- Find the highest sales levels for all your customers: Have the IT guy scan the entire sales database for all the years of sales history for each customer. Extract the highest historic sales dollar amount for every customer regardless of the year that it occurred. Pick this biggest recorded entry and use it to represent 50% of that customer’s market potential for the next year. If you are currently doing $100,000 this year with that customer but did $375,000 three years ago, use $750,000 for that customer’s total market value ($375,000 / 50% = $750,000). Until you know the customer’s potential purchases have dropped, you must assume they have sought out other suppliers and you are getting less, until you are told otherwise. As you well know, vendors do not call you up and tell you they are shopping elsewhere; finding that out is up to your sales representative if he is sharp, awake and can get the information out of the buyer.
- Use a ratio, key industry indicator to guess the customer’s size – Field 1: Try to determine how large the customer’s potential purchases are even after he declines a comment. Ask him but let up if he feels uneasy in disclosing this. He may be instructed by a paranoid supervisor not to disclose total purchases information. Ask him if he cannot tell you the total dollars, whether he can tell you what percentage he is giving you today. If he remains noncommittal, use other statistics to derive a number.
Ratio methods to use depending upon your industry:
- Count Locations: Count the number of stores the company runs that buy the products you sell and use an assumed average purchase dollar amount per store.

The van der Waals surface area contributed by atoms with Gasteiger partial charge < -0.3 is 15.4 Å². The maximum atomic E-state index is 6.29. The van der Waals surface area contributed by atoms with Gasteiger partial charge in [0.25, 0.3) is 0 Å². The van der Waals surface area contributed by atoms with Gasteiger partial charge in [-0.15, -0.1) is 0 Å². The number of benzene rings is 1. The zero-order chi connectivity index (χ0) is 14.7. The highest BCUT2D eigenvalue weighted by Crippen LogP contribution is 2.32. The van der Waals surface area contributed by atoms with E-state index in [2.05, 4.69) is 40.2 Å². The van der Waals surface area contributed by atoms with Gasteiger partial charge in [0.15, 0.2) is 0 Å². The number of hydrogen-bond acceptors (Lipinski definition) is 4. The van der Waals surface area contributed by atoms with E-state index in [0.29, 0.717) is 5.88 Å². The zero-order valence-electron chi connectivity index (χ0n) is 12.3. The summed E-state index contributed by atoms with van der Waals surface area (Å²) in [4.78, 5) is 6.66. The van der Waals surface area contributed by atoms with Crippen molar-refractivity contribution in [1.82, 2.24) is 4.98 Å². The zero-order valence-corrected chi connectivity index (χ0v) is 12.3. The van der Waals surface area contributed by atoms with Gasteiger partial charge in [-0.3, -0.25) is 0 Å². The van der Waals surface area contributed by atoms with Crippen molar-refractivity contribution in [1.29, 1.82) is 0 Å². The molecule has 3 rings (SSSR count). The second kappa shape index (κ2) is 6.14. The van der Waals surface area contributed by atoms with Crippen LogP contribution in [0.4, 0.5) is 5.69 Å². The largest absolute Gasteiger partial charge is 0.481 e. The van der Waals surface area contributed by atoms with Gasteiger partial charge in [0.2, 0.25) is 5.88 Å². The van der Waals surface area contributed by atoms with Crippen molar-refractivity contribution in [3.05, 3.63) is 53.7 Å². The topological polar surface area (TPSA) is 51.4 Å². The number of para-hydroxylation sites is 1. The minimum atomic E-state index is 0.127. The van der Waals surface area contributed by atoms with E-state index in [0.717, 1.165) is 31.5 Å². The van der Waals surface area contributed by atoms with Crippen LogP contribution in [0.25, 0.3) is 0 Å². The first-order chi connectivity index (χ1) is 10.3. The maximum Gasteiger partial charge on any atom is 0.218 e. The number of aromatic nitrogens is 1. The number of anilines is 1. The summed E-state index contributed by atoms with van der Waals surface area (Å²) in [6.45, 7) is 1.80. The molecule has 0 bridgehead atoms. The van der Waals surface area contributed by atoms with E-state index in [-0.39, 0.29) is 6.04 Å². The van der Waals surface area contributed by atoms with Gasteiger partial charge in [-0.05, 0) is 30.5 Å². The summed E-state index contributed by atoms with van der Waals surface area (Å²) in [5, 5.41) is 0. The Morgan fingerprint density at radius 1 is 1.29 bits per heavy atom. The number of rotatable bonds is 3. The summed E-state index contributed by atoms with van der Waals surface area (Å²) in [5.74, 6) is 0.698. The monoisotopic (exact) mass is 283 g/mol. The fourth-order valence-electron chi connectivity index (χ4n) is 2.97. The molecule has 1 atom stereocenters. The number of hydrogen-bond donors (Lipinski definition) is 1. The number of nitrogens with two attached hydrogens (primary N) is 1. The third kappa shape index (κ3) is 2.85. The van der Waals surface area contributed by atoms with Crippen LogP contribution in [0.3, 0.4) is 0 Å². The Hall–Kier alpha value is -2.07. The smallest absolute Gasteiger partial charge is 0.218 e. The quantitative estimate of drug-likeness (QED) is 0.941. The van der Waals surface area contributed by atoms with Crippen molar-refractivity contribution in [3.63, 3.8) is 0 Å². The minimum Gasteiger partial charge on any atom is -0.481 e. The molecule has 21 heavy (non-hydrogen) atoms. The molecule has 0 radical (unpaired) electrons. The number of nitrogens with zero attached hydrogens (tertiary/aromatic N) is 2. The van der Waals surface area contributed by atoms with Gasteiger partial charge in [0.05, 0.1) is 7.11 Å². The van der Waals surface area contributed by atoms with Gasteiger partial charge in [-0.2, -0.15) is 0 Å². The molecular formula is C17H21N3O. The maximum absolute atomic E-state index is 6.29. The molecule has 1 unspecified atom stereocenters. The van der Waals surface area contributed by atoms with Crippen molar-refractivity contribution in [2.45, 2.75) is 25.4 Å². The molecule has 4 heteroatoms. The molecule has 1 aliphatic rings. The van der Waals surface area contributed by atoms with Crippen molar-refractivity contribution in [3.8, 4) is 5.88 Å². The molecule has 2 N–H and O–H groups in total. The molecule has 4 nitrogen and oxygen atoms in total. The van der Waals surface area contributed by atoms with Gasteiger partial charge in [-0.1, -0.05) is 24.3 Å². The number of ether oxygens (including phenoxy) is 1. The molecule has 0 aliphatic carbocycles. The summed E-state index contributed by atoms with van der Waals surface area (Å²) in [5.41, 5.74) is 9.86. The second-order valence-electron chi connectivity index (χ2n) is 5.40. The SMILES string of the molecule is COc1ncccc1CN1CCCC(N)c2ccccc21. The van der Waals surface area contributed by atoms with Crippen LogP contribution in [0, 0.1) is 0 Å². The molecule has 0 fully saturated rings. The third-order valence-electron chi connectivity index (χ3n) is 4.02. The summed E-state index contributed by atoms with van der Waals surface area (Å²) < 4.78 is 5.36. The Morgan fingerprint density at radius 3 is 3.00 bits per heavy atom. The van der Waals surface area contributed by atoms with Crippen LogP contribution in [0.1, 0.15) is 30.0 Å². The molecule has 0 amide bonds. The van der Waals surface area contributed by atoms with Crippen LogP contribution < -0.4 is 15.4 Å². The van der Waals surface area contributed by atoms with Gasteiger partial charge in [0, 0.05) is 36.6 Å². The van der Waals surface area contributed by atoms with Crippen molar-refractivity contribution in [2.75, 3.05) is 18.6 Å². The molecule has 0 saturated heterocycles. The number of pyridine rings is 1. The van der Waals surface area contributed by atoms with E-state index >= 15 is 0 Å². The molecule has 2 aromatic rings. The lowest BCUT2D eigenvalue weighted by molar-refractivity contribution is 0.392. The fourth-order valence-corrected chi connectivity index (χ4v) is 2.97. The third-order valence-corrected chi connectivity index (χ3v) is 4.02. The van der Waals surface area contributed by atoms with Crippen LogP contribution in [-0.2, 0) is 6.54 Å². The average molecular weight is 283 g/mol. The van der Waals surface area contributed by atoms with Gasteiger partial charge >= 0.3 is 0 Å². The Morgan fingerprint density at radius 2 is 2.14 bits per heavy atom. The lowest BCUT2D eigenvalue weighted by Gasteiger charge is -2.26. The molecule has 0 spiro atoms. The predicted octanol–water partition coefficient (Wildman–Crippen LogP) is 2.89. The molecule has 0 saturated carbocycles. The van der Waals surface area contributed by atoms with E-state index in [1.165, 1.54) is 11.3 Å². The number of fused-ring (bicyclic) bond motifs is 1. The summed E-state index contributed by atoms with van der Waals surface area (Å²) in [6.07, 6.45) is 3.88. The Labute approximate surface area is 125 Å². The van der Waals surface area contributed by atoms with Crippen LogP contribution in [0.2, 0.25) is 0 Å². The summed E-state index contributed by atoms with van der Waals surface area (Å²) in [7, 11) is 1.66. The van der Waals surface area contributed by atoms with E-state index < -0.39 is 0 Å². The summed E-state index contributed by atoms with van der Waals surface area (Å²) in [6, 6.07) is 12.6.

- Use Number of Employees: Use the number of employees the company has; there might be a ratio between headcount and potential purchases.
- Count Service Vehicles: Count the number of service trucks that are employed by your customer and compare to other existing customers.
- Percentage of Purchases: Ask what portion of the customers’ business is affected by your products or services and use other customers’ ratios to extrapolate potential purchases.
- Use Truckload Extrapolation: If he will not give a dollar amount, ask how many times per month or quarter that he might order a truckload (assuming you know the average value of a truckload).
- Compare to Competitors: Watch for sales data in the news media and compare this potential customer’s sales revenue to one of your existing customers already well defined and researched in your database.
- Gather all sales trip data and update database fields: Use all of the information gathered from your sales representatives’ sales calls after they ask customers how much of your product or service they are currently buying outside of your company. Purchasing agents do not normally lie about these facts so their estimates will be close enough for your database for now.
- Create market value for each customer, sales or not: Enter your best estimate for the total market value into each customer’s record. Enter the percentage of their business you reportedly have, plus the annual estimate of their total purchases. If the buyer is giving you $50,000 per year and he says you have about 25%, believe him and use $200,000 as an annual amount. Ask him at the same time what other companies he uses; ask him who your competitors are for his business. If the buyer tells you he has given you all of his business at $100,000 but his firm is large and the number seems out of sync with his company’s size, enter his total purchases as $200,000 and assume you have only 50%. It is highly unlikely you have 100% of a customer’s business and thus safer, to assume you have no more than one half. As your sales grow and disprove each record’s assumptions, update the records.